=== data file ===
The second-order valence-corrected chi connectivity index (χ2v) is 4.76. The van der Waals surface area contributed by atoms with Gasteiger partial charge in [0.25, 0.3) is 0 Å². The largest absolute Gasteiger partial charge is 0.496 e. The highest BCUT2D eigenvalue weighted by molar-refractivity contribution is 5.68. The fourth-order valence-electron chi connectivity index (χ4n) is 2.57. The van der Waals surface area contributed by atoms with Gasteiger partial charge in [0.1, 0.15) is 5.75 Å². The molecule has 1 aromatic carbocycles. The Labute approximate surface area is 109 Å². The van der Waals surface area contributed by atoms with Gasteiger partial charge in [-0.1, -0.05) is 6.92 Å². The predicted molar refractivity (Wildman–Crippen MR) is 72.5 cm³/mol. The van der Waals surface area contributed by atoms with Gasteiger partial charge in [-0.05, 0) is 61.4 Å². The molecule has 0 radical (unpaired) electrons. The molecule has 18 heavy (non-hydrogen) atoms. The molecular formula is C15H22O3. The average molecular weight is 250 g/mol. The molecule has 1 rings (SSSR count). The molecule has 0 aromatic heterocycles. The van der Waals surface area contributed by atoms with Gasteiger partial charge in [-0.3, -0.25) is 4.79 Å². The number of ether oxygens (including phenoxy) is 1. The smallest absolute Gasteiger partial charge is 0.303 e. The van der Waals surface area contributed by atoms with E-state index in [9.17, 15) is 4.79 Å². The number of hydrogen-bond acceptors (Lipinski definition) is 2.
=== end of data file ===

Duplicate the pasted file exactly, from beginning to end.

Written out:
The second-order valence-corrected chi connectivity index (χ2v) is 4.76. The van der Waals surface area contributed by atoms with Gasteiger partial charge in [0.25, 0.3) is 0 Å². The largest absolute Gasteiger partial charge is 0.496 e. The highest BCUT2D eigenvalue weighted by molar-refractivity contribution is 5.68. The fourth-order valence-electron chi connectivity index (χ4n) is 2.57. The van der Waals surface area contributed by atoms with Gasteiger partial charge in [0.1, 0.15) is 5.75 Å². The molecule has 1 aromatic carbocycles. The Labute approximate surface area is 109 Å². The van der Waals surface area contributed by atoms with Gasteiger partial charge in [-0.1, -0.05) is 6.92 Å². The predicted molar refractivity (Wildman–Crippen MR) is 72.5 cm³/mol. The van der Waals surface area contributed by atoms with Gasteiger partial charge in [-0.05, 0) is 61.4 Å². The molecule has 0 radical (unpaired) electrons. The molecule has 18 heavy (non-hydrogen) atoms. The molecular formula is C15H22O3. The average molecular weight is 250 g/mol. The molecule has 1 rings (SSSR count). The molecule has 0 aromatic heterocycles. The van der Waals surface area contributed by atoms with Gasteiger partial charge in [-0.3, -0.25) is 4.79 Å². The number of ether oxygens (including phenoxy) is 1. The smallest absolute Gasteiger partial charge is 0.303 e. The van der Waals surface area contributed by atoms with E-state index in [9.17, 15) is 4.79 Å². The number of hydrogen-bond acceptors (Lipinski definition) is 2.